One of the bigger things that we hear from patients is “Oh I don’t think I need an eye exam, I can see good, I passed my driver’s license test, so I’m really not having too much of a problem.” But what we will see quite often is that a patient will come in and not notice that one of their eyes is significantly blurrier than the other eye and they won’t notice it until they sit here in the exam chair, cover one eye, and then cover the other eye. The next thing is that your vision change is very gradual, very slow; it’s not like you’re going to wake up one morning and say “I can’t see across the street.” Generally these changes are very slow, very gradual, so we’d like to examine your eyes yearly or on a bi-annual basis, depending on your age. Lastly, patients who have problems with high blood pressure, diabetes, or any of these conditions that affect the vascular system, will discover that they also affect the eyes.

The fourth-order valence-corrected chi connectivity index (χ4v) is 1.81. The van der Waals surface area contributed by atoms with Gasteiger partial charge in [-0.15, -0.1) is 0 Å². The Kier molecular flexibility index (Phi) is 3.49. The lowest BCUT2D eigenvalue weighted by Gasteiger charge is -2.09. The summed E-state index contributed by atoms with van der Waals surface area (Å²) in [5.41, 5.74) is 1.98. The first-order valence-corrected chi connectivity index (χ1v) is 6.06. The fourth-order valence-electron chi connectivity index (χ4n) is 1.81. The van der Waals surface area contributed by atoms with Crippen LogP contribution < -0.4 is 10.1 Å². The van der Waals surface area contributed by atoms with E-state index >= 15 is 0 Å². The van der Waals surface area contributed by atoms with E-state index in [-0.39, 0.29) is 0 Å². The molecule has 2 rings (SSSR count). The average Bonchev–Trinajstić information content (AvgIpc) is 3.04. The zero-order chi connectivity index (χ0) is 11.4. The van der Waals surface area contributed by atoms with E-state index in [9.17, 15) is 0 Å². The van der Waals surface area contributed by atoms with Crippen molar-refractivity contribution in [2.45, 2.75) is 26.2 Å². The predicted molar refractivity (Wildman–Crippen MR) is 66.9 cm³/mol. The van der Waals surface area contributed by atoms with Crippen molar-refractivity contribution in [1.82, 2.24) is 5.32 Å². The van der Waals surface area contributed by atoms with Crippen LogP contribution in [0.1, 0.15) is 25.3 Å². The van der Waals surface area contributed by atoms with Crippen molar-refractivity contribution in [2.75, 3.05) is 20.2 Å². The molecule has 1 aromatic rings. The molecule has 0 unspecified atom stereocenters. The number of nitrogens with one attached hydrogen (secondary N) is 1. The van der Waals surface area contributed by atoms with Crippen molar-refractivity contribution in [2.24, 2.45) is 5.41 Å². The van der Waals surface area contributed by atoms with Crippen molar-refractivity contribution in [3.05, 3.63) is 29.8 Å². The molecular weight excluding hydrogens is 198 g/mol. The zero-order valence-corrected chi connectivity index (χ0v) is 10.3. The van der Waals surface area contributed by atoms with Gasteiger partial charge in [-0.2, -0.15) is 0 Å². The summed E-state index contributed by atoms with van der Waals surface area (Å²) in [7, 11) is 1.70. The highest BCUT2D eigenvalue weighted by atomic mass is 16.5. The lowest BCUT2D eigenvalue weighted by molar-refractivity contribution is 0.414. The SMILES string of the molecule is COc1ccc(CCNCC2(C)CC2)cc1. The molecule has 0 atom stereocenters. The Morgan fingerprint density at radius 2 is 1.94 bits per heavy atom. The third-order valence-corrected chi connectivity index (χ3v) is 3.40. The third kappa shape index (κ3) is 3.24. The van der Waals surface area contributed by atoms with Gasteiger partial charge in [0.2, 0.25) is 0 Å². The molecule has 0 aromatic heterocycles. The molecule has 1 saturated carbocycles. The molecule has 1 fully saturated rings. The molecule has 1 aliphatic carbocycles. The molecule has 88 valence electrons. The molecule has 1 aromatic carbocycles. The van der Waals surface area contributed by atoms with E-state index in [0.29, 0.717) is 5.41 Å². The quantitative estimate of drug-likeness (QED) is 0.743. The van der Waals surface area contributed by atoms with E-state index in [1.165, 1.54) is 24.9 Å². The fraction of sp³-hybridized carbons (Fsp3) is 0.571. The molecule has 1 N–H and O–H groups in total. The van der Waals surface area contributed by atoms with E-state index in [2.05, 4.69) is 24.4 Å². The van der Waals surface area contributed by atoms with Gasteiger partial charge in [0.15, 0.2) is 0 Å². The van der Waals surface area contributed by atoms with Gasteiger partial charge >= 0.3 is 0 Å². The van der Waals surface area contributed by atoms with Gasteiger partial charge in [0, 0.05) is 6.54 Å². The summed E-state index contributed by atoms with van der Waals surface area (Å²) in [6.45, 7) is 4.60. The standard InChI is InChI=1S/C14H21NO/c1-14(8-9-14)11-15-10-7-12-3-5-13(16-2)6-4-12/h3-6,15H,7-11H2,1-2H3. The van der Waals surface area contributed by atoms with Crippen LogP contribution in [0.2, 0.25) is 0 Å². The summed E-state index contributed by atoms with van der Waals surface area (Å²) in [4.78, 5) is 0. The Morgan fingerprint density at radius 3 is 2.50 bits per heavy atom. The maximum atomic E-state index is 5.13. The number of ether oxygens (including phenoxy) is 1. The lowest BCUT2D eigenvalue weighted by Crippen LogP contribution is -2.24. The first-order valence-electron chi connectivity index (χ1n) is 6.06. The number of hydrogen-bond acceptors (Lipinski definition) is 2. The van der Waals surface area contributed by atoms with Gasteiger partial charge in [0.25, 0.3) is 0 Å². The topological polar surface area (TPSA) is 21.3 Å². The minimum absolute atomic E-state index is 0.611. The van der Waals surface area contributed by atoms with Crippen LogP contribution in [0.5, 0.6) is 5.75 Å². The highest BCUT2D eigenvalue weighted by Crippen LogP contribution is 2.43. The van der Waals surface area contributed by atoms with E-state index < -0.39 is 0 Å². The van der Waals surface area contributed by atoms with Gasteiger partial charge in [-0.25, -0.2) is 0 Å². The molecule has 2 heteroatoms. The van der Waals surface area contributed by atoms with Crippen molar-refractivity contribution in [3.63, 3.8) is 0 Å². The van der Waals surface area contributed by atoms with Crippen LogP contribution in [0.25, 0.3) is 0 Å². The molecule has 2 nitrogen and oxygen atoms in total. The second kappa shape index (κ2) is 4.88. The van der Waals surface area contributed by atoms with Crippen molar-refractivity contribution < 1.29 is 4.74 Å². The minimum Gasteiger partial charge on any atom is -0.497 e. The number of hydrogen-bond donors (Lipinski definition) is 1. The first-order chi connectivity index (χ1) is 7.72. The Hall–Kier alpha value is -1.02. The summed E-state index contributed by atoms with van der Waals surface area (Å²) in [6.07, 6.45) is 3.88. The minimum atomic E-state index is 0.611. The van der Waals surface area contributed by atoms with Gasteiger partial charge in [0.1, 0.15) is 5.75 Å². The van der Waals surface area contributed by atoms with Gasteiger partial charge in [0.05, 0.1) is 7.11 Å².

Again, not something that you’ll notice, it may not even affect the sharpness of your vision but when we’re looking in the eye, we can tell if you’re having problems from your diabetes or if your blood pressure is not under control. Even things such as cholesterol shooting off plaque from your carotid artery can effect or even cause a loss of vision.